NOAA Report: Second Warmest February 2017 Globally On Record
Temperatures' across the globe in February 2017 were the second warmest year for any February since records started being kept in 1880. The National Oceanic and Atmospheric Administration (NOAA) and two other independent agencies have analyzed the report.
According to WCTV, for January and February, the Earth was also the second warmest globally. The average temperature was 1.69 degrees F above the 20th-century average of 53.8 degrees. The temperature anomaly for the first two months of 2017 comes in second place to last year. The land surface temperatures were 3.2 degrees Fahrenheit above the 20th-century average and the second highest on record.
The analyzed report have stated that Earth's oceans also were warmer than average. Sea surface temperatures in February were the second highest on record. The findings by NASA's Goddard Institute for Space Studies are in line with another analysis from the Japan Meteorological Agency. They have also found that February 2017 was the second warmest since records began in 1891.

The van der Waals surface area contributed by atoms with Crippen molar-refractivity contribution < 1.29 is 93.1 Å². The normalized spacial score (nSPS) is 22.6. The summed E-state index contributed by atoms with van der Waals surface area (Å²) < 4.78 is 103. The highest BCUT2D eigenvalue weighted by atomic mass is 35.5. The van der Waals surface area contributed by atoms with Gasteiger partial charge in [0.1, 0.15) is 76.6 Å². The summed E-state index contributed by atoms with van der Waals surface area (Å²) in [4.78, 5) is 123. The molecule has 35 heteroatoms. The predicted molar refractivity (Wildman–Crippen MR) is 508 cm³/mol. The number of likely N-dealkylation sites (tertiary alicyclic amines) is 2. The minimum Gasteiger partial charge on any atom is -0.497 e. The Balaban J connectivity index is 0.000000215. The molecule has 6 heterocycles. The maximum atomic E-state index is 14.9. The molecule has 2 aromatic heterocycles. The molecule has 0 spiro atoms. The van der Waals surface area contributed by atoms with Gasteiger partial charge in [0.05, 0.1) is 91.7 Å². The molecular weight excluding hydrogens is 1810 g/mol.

Science Recorder has stated that scientists continue to see record-low sea ice extent at both poles in the Arctic. They have noticed that the sea ice extent in February was 7.6 percent below 1981-2010 averages, while the average Antarctic sea ice extent was 24.4 below normal.
NOAA noted that North America had its fourth warmest February on record. It was also the warmest February for the continent since 2000. For the continental United States, it was the second warmest February behind 1954.
The warmest of the regions that experienced in February in 2017 were the central and eastern United States, along with parts of Canada, Mexico, and Asia. The cooler area than average includes the Middle East, Western Australia, northeast Africa, Baffin Island, and parts of the north and central equatorial the Pacific Ocean.
However, NOAA provides monthly summaries on the state of the climate to the government. Besides this, they also provide it to the business, universities, and the general public in an effort to support informed decision-making.